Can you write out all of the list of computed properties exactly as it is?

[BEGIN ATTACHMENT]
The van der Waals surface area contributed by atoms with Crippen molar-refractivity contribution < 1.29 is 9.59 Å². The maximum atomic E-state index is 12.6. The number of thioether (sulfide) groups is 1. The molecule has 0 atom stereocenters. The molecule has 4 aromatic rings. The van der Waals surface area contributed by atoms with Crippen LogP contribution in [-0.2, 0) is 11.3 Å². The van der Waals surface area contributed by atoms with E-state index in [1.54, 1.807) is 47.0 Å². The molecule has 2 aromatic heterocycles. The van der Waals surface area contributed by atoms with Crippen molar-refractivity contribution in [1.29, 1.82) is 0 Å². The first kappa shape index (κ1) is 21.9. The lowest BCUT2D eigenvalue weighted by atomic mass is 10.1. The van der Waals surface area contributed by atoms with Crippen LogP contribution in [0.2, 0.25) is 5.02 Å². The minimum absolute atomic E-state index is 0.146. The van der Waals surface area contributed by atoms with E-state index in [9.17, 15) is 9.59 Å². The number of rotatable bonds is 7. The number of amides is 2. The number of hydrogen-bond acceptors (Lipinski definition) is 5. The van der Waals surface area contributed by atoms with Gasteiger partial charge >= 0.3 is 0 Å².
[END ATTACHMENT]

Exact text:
The van der Waals surface area contributed by atoms with Crippen molar-refractivity contribution < 1.29 is 9.59 Å². The maximum atomic E-state index is 12.6. The number of thioether (sulfide) groups is 1. The molecule has 0 atom stereocenters. The molecule has 4 aromatic rings. The van der Waals surface area contributed by atoms with Crippen LogP contribution in [-0.2, 0) is 11.3 Å². The van der Waals surface area contributed by atoms with E-state index in [1.54, 1.807) is 47.0 Å². The molecule has 2 aromatic heterocycles. The van der Waals surface area contributed by atoms with Crippen molar-refractivity contribution in [1.29, 1.82) is 0 Å². The first kappa shape index (κ1) is 21.9. The lowest BCUT2D eigenvalue weighted by atomic mass is 10.1. The van der Waals surface area contributed by atoms with Crippen LogP contribution in [0.2, 0.25) is 5.02 Å². The minimum absolute atomic E-state index is 0.146. The van der Waals surface area contributed by atoms with E-state index in [9.17, 15) is 9.59 Å². The number of rotatable bonds is 7. The number of amides is 2. The number of hydrogen-bond acceptors (Lipinski definition) is 5. The van der Waals surface area contributed by atoms with Gasteiger partial charge >= 0.3 is 0 Å².